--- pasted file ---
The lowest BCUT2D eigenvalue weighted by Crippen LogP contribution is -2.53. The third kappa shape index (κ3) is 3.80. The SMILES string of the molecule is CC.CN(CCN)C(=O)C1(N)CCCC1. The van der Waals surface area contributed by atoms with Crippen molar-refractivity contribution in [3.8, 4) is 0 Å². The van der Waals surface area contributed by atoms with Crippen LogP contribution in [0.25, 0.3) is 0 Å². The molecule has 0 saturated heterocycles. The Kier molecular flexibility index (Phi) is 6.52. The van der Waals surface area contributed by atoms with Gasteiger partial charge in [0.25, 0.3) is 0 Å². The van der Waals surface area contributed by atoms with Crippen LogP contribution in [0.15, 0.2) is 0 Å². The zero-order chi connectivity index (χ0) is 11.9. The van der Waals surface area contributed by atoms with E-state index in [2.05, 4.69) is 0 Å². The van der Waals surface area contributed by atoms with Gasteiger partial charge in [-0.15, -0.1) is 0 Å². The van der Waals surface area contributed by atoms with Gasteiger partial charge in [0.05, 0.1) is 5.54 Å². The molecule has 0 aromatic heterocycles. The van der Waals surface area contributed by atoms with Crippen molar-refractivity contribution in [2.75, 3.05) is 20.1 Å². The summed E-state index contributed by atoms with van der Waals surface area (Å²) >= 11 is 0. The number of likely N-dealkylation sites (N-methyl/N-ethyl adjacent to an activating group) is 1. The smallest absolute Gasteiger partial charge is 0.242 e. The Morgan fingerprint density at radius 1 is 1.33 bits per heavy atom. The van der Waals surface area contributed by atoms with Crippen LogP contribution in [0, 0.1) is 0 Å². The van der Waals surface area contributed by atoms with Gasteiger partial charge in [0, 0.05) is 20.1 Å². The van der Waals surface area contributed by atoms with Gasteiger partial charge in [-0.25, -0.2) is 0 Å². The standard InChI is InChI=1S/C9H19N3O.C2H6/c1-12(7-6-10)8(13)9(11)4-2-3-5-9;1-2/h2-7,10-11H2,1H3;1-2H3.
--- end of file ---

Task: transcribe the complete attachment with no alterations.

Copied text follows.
The lowest BCUT2D eigenvalue weighted by Crippen LogP contribution is -2.53. The third kappa shape index (κ3) is 3.80. The SMILES string of the molecule is CC.CN(CCN)C(=O)C1(N)CCCC1. The van der Waals surface area contributed by atoms with Crippen molar-refractivity contribution in [3.8, 4) is 0 Å². The van der Waals surface area contributed by atoms with Crippen LogP contribution in [0.25, 0.3) is 0 Å². The molecule has 0 saturated heterocycles. The Kier molecular flexibility index (Phi) is 6.52. The van der Waals surface area contributed by atoms with Gasteiger partial charge in [0.25, 0.3) is 0 Å². The van der Waals surface area contributed by atoms with Crippen LogP contribution in [0.15, 0.2) is 0 Å². The zero-order chi connectivity index (χ0) is 11.9. The van der Waals surface area contributed by atoms with E-state index in [2.05, 4.69) is 0 Å². The van der Waals surface area contributed by atoms with Gasteiger partial charge in [-0.15, -0.1) is 0 Å². The van der Waals surface area contributed by atoms with Gasteiger partial charge in [0.05, 0.1) is 5.54 Å². The molecule has 0 aromatic heterocycles. The van der Waals surface area contributed by atoms with Crippen molar-refractivity contribution in [2.75, 3.05) is 20.1 Å². The summed E-state index contributed by atoms with van der Waals surface area (Å²) >= 11 is 0. The number of likely N-dealkylation sites (N-methyl/N-ethyl adjacent to an activating group) is 1. The smallest absolute Gasteiger partial charge is 0.242 e. The Morgan fingerprint density at radius 1 is 1.33 bits per heavy atom. The van der Waals surface area contributed by atoms with Crippen LogP contribution in [0, 0.1) is 0 Å². The van der Waals surface area contributed by atoms with Gasteiger partial charge in [0, 0.05) is 20.1 Å². The van der Waals surface area contributed by atoms with Gasteiger partial charge in [-0.25, -0.2) is 0 Å². The standard InChI is InChI=1S/C9H19N3O.C2H6/c1-12(7-6-10)8(13)9(11)4-2-3-5-9;1-2/h2-7,10-11H2,1H3;1-2H3.